Prime Minister Kariņš confirms intention to form new government

Prime Minister Krišjānis Kariņš (New Unity party) on August 11 announced his intention to end the current government coalition and form a new one.

Speaking after a meeting with his existing coalition partners, the National Alliance and the United List, Kariņš said they had rejected his proposals for a ministerial reshuffle and revised priorities. However, despite effectively deciding to collapse the coalition, he is not resigning because he wants the transition to the next government to happen quickly, he said.

Kariņš told the media he had just two choices – reinvigorating the existing coalition along his preferred model or forming another government – and that while he had not heard any objections to his new list of priorities, the existing partners were unwilling to see an extensive shuffling of ministerial portfolios take place.

"Consequently, I have no choice but to establish that, in order for us to regain dynamism in the work of the government and achieve the goals that are so necessary for society, I will start forming a [new] government coalition," Kariņš declared.

He said he will continue the already-started negotiations with the opposition Greens and Farmers Union (ZZS) and Progressives, but his goal is the widest possible coalition, and he will also talk with previous coalition partners to see if they might stay on board.

"I'm not going to resign right now, I'm not going to throw in the towel, as maybe some people expect. I will work to form the next government, and when the model of the next government is clear, will work so that the change is quick and seamless," said Kariņš.

Kariņš also concluded that fallings-out in government are not unusual, and happen in many democracies. The Prime Minister also thanked his coalition partners and said that he would refrain from criticism, focusing instead on forming the next government. 

He said he would work on the assumption that he could be the next Prime Minister and take on the task of building the next coalition.

Formally, this will require the assent of President Rinkēvičs, and many eyes will be on the new President to see if he is critical of the actions of his former party colleague. Indeed, Rinkēvičs himself provided a reminder of the fact, saying he expected to hear a plan of action from Kariņš on August 17 and that consequently "any actions currently undertaken should be considered political consultations, not government formation".


The meeting of the United List and the National Alliance with the Prime Minister on Friday lasted for more than two hours. After the conversation, the representatives of both political forces told the media that they assured the prime minister of their readiness to work and fulfill the promises contained in the government's declaration, drafted less than a year ago. However, the coalition partners did not accept the Prime Minister's plan for a ministerial shuffle.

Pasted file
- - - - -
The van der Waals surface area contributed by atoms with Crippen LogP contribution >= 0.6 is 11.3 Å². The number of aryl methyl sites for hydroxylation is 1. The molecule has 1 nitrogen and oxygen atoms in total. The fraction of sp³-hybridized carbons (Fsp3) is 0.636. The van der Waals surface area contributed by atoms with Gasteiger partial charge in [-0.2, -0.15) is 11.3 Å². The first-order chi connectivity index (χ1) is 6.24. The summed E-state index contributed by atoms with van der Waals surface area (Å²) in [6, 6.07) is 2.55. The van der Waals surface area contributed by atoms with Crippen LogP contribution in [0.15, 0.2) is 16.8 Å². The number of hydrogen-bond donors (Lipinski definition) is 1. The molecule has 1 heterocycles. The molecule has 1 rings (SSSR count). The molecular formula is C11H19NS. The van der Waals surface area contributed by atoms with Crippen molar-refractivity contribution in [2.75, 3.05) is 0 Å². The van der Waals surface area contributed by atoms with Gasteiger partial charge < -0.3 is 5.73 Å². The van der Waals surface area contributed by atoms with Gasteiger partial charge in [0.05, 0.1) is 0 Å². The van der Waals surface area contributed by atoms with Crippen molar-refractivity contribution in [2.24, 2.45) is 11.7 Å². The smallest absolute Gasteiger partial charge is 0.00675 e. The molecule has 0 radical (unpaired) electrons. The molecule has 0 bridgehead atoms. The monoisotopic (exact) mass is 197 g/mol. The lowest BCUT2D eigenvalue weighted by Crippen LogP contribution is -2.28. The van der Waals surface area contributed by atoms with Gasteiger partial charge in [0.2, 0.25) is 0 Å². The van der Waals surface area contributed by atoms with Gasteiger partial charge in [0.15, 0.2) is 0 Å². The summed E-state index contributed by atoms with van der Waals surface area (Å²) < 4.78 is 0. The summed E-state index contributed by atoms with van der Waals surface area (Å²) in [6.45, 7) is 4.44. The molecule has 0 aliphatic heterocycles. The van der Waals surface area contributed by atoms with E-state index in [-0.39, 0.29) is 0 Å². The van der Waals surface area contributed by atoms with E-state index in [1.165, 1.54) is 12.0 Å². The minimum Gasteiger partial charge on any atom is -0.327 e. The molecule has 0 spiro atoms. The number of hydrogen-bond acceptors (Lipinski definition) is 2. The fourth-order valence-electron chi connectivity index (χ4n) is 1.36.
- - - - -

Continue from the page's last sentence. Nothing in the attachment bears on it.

They allegedly explained all this to Kariņš, who then said "Thank you", got up and left the room.

If Kariņš does wind up forming a new administration with just ZZS and the Progressives alongside his New Unity party, it will control 52 seats in the 100-seat Saeima, compared with the 54 seats held by the current coalition. 

By lunchtime, Kariņš was already announcing talks with ZZS and the Progressives to take place this afternoon, adding that the National Alliance and United List would also be invited later in the afternoon. 

The chairman of the Progressives faction in the Saeima, Kaspars Briškens, revealed in an interview with Latvian Radio that his party agreed with New Unity on Friday to continue negotiations on the government's main priorities. 

"In any case, this is a milestone that brings Latvia closer to greater clarity, making it possible to create a cohesive coalition in the shortest possible time, which is capable of facing the challenges facing Latvia," Briškens said. 

Meanwhile, the chairman of the ZZS Saeima faction, Viktors Valainis, told Latvian Radio that the United List and National Alliance had been too resistant to change. 

"For two months [ZZS] responded to the call from the head of the government, talking about many topics... which require a solution so that the Latvian state can have the ability to break out of the stagnation we find ourselves in. For two months [the United List and National Alliance] chose to ignore all this, and did not show any other activity that would show that they are focused on development," Valainis said. 

Valainis revealed that  "rapid progress" could be made starting next week, which could result in a government declaration. 

At the same time, Valainis revealed that electricity distribution and transmission tariffs were discussed on Friday, which in the opinion of ZZS are "absolutely unacceptable", so work will be done on a solution. 

Both the Progressives and ZZS said it was too early to talk about the distribution of ministerial posts.

Meanwhile the spurned United List and National Alliance showed no immediate appetite to continue talking with Kariņš on Friday, saying they would wait until after consultations with their parties over the weekend.

Regardless of the power shifts that emerged on Friday, the existing coalition remains in place for now. 

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